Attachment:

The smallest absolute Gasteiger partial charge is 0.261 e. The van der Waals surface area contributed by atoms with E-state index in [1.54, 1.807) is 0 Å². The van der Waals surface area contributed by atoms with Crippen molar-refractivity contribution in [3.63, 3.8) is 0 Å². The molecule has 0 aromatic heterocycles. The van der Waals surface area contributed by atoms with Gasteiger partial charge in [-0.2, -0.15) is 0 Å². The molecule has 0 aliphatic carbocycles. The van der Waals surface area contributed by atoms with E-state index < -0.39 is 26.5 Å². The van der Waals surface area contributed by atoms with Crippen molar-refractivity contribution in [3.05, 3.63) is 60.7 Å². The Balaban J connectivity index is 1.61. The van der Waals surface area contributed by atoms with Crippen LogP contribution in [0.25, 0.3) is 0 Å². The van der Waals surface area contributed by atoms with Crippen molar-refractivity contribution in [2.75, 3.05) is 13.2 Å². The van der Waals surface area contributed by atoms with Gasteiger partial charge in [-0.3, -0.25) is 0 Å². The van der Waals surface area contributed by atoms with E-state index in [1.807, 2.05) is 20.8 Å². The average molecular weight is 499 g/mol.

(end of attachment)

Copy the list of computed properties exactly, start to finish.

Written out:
The smallest absolute Gasteiger partial charge is 0.261 e. The van der Waals surface area contributed by atoms with E-state index in [1.54, 1.807) is 0 Å². The van der Waals surface area contributed by atoms with Crippen molar-refractivity contribution in [3.63, 3.8) is 0 Å². The molecule has 0 aromatic heterocycles. The van der Waals surface area contributed by atoms with Gasteiger partial charge in [-0.2, -0.15) is 0 Å². The molecule has 0 aliphatic carbocycles. The van der Waals surface area contributed by atoms with E-state index < -0.39 is 26.5 Å². The van der Waals surface area contributed by atoms with Crippen molar-refractivity contribution in [3.05, 3.63) is 60.7 Å². The Balaban J connectivity index is 1.61. The van der Waals surface area contributed by atoms with Crippen LogP contribution in [0.25, 0.3) is 0 Å². The van der Waals surface area contributed by atoms with Crippen molar-refractivity contribution in [2.75, 3.05) is 13.2 Å². The van der Waals surface area contributed by atoms with Gasteiger partial charge in [-0.3, -0.25) is 0 Å². The van der Waals surface area contributed by atoms with E-state index in [1.807, 2.05) is 20.8 Å². The average molecular weight is 499 g/mol.